Predictors of Long-term Exercise Maintenance among College Aged Adults
Role of Body Image Anxiety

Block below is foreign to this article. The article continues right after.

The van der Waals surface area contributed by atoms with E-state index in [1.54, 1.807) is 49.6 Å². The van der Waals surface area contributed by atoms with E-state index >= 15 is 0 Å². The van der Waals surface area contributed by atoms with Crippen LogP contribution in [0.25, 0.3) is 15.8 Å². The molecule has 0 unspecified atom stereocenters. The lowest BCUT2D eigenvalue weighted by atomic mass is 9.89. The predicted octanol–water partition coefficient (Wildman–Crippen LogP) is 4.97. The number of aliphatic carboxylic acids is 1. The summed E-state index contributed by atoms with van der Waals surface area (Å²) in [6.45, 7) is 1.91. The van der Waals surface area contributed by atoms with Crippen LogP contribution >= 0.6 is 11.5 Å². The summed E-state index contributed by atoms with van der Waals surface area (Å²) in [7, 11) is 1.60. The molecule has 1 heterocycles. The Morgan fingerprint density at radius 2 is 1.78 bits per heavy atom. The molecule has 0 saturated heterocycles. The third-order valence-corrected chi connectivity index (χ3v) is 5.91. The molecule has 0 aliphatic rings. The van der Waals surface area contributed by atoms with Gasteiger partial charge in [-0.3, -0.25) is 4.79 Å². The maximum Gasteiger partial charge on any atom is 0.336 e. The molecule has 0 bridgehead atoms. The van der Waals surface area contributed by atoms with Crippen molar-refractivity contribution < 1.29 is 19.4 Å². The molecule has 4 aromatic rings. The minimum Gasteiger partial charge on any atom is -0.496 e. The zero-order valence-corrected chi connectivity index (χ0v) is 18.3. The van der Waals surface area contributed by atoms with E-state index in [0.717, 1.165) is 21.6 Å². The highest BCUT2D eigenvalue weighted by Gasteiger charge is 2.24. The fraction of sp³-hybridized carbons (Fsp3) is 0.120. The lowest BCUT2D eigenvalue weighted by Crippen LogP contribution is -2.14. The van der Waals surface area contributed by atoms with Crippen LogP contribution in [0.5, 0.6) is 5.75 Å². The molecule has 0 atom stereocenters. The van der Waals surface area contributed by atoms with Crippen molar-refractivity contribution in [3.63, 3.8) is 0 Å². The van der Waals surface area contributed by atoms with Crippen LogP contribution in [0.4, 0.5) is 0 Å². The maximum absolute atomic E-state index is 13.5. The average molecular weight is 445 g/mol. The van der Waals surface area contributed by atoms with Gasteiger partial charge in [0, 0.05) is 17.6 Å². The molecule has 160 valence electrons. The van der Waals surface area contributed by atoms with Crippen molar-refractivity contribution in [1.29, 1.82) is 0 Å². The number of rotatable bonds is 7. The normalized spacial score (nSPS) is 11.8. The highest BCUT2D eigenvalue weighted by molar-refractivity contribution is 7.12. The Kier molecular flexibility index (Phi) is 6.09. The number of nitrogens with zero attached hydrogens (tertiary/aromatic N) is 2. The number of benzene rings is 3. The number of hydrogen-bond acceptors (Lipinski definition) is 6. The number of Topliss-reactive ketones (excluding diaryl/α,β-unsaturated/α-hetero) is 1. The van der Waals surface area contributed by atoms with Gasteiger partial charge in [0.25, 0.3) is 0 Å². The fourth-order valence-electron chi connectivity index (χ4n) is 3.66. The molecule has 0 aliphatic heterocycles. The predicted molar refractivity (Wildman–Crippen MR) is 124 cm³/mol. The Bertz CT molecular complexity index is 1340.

Background and Purpose: Participation in regular exercise is low among young adults and is contributing to a rapid increase in obesity and chronic health conditions. Enhancing motivation is a key element in exercise initiation and maintenance. The current investigation considers factors relevant to the transtheoretical model (TTM), self-determination theory (SDT), self-efficacy (SE), and body image anxiety (BIA) in relation to college students’ motivation to exercise. Design and Main Outcome Measures: In this cross sectional study, lower division college students (N=614, 64% female, 36% male) completed an online survey of exercise behavior, motivation, SE and BIA. Results: BIA was related to both controlled extrinsic (external and introjected regulations) and autonomous extrinsic (integrated regulation) SDT motivational variables, as well as intrinsic motivation. Exercise maintenance was most strongly associated with integrated regulation, a “selfdetermined” motivational state, and SE. Conclusion: The current study provides support for the central tenet of SDT indicating that intrinsic and extrinsic motivation are not mutually exclusive constructs. Helping individuals with BIA develop a more intrinsic approach to exercise is integral for fostering long-term exercise maintenance. Thus, future research should focus on developing interventions that enhance integrated regulation and SE in order to promote exercise maintenance and reduce associated BIA.